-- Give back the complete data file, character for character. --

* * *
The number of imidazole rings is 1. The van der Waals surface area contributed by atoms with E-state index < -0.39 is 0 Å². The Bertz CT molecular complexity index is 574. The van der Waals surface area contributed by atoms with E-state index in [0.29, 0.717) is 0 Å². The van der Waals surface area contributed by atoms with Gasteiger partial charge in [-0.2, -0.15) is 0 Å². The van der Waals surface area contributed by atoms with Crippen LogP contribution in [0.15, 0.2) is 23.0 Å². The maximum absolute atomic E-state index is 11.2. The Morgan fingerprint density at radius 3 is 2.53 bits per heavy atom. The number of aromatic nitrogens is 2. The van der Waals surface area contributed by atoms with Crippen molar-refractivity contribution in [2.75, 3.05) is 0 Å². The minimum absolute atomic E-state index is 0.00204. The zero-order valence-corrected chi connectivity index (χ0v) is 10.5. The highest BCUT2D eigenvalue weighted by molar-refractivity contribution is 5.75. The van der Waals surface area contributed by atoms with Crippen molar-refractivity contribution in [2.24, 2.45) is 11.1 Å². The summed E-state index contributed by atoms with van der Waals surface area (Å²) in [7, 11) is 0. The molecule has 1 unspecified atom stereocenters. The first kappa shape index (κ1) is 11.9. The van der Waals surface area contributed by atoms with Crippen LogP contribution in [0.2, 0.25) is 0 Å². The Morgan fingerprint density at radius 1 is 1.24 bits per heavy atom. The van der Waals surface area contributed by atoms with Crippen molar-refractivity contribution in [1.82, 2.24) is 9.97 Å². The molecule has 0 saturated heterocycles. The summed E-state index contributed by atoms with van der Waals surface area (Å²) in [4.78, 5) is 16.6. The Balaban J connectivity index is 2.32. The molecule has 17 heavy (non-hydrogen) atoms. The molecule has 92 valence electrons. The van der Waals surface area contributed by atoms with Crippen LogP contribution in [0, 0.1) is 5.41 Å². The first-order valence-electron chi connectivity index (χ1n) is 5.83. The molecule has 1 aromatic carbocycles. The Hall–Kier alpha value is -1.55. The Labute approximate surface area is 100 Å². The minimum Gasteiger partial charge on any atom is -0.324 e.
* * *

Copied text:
The number of imidazole rings is 1. The van der Waals surface area contributed by atoms with E-state index < -0.39 is 0 Å². The Bertz CT molecular complexity index is 574. The van der Waals surface area contributed by atoms with E-state index in [0.29, 0.717) is 0 Å². The van der Waals surface area contributed by atoms with Gasteiger partial charge in [-0.2, -0.15) is 0 Å². The van der Waals surface area contributed by atoms with Crippen LogP contribution in [0.15, 0.2) is 23.0 Å². The maximum absolute atomic E-state index is 11.2. The Morgan fingerprint density at radius 3 is 2.53 bits per heavy atom. The number of aromatic nitrogens is 2. The van der Waals surface area contributed by atoms with Crippen molar-refractivity contribution in [2.75, 3.05) is 0 Å². The minimum absolute atomic E-state index is 0.00204. The zero-order valence-corrected chi connectivity index (χ0v) is 10.5. The highest BCUT2D eigenvalue weighted by molar-refractivity contribution is 5.75. The van der Waals surface area contributed by atoms with Crippen molar-refractivity contribution in [2.24, 2.45) is 11.1 Å². The summed E-state index contributed by atoms with van der Waals surface area (Å²) in [7, 11) is 0. The molecule has 1 unspecified atom stereocenters. The first kappa shape index (κ1) is 11.9. The van der Waals surface area contributed by atoms with Crippen LogP contribution in [0.2, 0.25) is 0 Å². The Morgan fingerprint density at radius 1 is 1.24 bits per heavy atom. The van der Waals surface area contributed by atoms with Crippen molar-refractivity contribution in [1.82, 2.24) is 9.97 Å². The molecule has 0 saturated heterocycles. The summed E-state index contributed by atoms with van der Waals surface area (Å²) in [4.78, 5) is 16.6. The Balaban J connectivity index is 2.32. The molecule has 17 heavy (non-hydrogen) atoms. The molecule has 92 valence electrons. The van der Waals surface area contributed by atoms with Crippen LogP contribution in [0, 0.1) is 5.41 Å². The first-order valence-electron chi connectivity index (χ1n) is 5.83. The molecule has 1 aromatic carbocycles. The Hall–Kier alpha value is -1.55. The Labute approximate surface area is 100 Å². The minimum Gasteiger partial charge on any atom is -0.324 e.